This is where oil blows it's load.

Lever up fuckers, risk is on.

Ripped Chunk's picture

Step 2:  Add accelerant to the small flame.........

RockyRacoon's picture

What?  Somebody expected him to say, "We're screwed, we are already in the hand basket, and it's getting hot in here."   Come on, it's the guy's job fer crissake.  You'd be lying' your ass off, too.  Not that he deserves a break, that's not the point.  The point is that he is doing his job and that should surprise none of us.   Actual news would be his telling the truth.

Monkey Craig's picture

+1. Rocky great comment. What people are forgetting is that Ben S. Bernanke and Obama are just confidence men. They are up on the podium each night to make sure that the proles do not panic. They're speeches are meant to instill confidence in ZIRP, wars, corporate welfare and the elections. Don't worry, Big Brother is there for you!


Freedom is slavery, war is peace, and the fundamentals of the economy are strong!

buzzsaw99's picture

Ben Bernanke joined Hoenig and other Fed members in stating that the Fed will no longer await a "sizable" drop in the jobless rate before raising interest rates...


Bernanke doesn't give a rat's ass about employment, except at the banks. The only way he's raising the short end is if the long end comes up, that would afford the nazi banks the same spread off the taxpayer teat.

trillion_dollar_deficit's picture

We all know the answer. Its simple.


Mr Lennon Hendrix's picture

The Fed will be PROVED insolvent by 2013.  ZIRP 'till it dies.

Quinvarius's picture

All the money we need for hyper inflation has already been created.  The only rate that matters is the interest rate Ben is paying the banks to keep their loot on deposit at the Fed and out of circulation.  But the market knows that money is all there...waiting.  It knows.  Ben can either let the money flow now, or he can let it flow after the market has already adjusted prices up and everyone is starving as well as cash strapped.

Tapeworm's picture

The maggot banks are insolvent and are going to cherish every dime of the TARP/goo credit that they can list on their balance sheet. Maybe the fed told them that they can steal as much as they want for bonuses, but lay off of buying what's left of the real economy.

glenlloyd's picture

Prices are going up, grocery stores where I live reprice weekly now and employees are complaining about having to do it. I ordered some auto parts online and before I made it through the checkout the system repriced half the items...upward by at least 10 percent. It could have been a ploy I suppose but I see the effects already. I don't believe the CPI and no one should, it's a tool used by the Fed to keep TIPS adjustments lower than they ought to be and suppress social security payment increases in a program that I will likely never see for myself.

killben's picture

Why listen to this bumbling idiot who never saw the oncoming train wreck and in fact has made so many statements that are out of whack with reality that only "re-confirm or else" kind of gun held to the head has enabled him to hold on to his chair.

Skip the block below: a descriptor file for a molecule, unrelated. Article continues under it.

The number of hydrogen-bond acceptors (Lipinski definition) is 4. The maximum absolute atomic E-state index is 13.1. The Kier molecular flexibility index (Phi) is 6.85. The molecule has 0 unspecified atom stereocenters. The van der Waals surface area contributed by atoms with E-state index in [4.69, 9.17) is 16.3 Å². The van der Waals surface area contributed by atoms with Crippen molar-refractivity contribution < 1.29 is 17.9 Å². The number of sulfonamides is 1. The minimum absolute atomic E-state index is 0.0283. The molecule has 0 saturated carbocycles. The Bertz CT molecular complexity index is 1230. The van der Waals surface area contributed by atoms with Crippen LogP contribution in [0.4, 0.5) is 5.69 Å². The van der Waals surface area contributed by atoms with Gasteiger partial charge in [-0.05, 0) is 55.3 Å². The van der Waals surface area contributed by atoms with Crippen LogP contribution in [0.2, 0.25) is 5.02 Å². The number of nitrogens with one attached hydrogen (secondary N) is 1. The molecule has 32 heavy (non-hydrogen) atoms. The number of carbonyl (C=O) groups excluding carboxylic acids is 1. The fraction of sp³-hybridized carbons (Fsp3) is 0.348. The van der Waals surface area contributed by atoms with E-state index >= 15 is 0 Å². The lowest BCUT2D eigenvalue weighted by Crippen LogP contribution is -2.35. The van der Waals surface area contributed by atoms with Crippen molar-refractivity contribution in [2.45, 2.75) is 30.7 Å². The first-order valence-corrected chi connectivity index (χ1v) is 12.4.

Anyways Europe appears to be moving away from his foolish policies and have just showed the middle finger to geithner .. hoepfully this idiot will be isolated soon ..

He is a menace to the world..... "The Economic Hitler"




lewy14's picture

oops. wrong thread.

Assetman's picture

Simply put, we all should NOT assume that Chairman Bernanke is a dumbass.  He's far from it.  But I do think he is terribly misguided, and ultimately serves the wrong constituencies.

Okay, no surprise there... DUH!

More seriously, I do think Bennie and the Fed see the endgame developing.  In the near term, the Fed and the US government will get a windfall from a very weak and uncertain Europe (at the margin, China helps too).  With global fears high and interest rates low, global capital will meet with massive US sovereign funding needs.  In my estimation, the Treasury will go absolutely nuts on new issues at or above 7 year maturities.

Sure it's kicking the can... buying time.  The deficits will be there anyway, pretty much guranteed in 2010 and 2011.  Good short term strategy, but it's terrible long term policy.

Europe, on the other hand, may get it right by doing austerity measures.  The sooner, more meaningful, and the quicker -- sooner the EU can get their economies back on track and resume growth policies.

Once the EU is well on that path, the US better have filled its capital needs.  While having banks "loan again" may certainly be hyper-inflationary, banks are making pretty decent low risk money right now on the duration spread.  The contraction in private credit is real, and is not expected to stop anytime soon.

What the Fed WILL be eventually battling is a loss in confidence of the USD-- once the other major currencies (esp the Euro) can gain some  respect by taking the bitter medicine earlier.  The Fed won't be battling inflation, per se, but the potential collapse of the currency-- if the Fed, indeed, doesn't move on higher rates soon enough.  But the key will be progress and eventual recovery in Europe... and possibly China.  Bernanke will need to move on higher rates to maintain reserve currency status-- move too late, and it's gone.

That's not happening now, but it will.  Right now, though, all is good so long as Europe remains a clu$t3rfu#k.  But they are (slowly) moving in the right direction to fix things.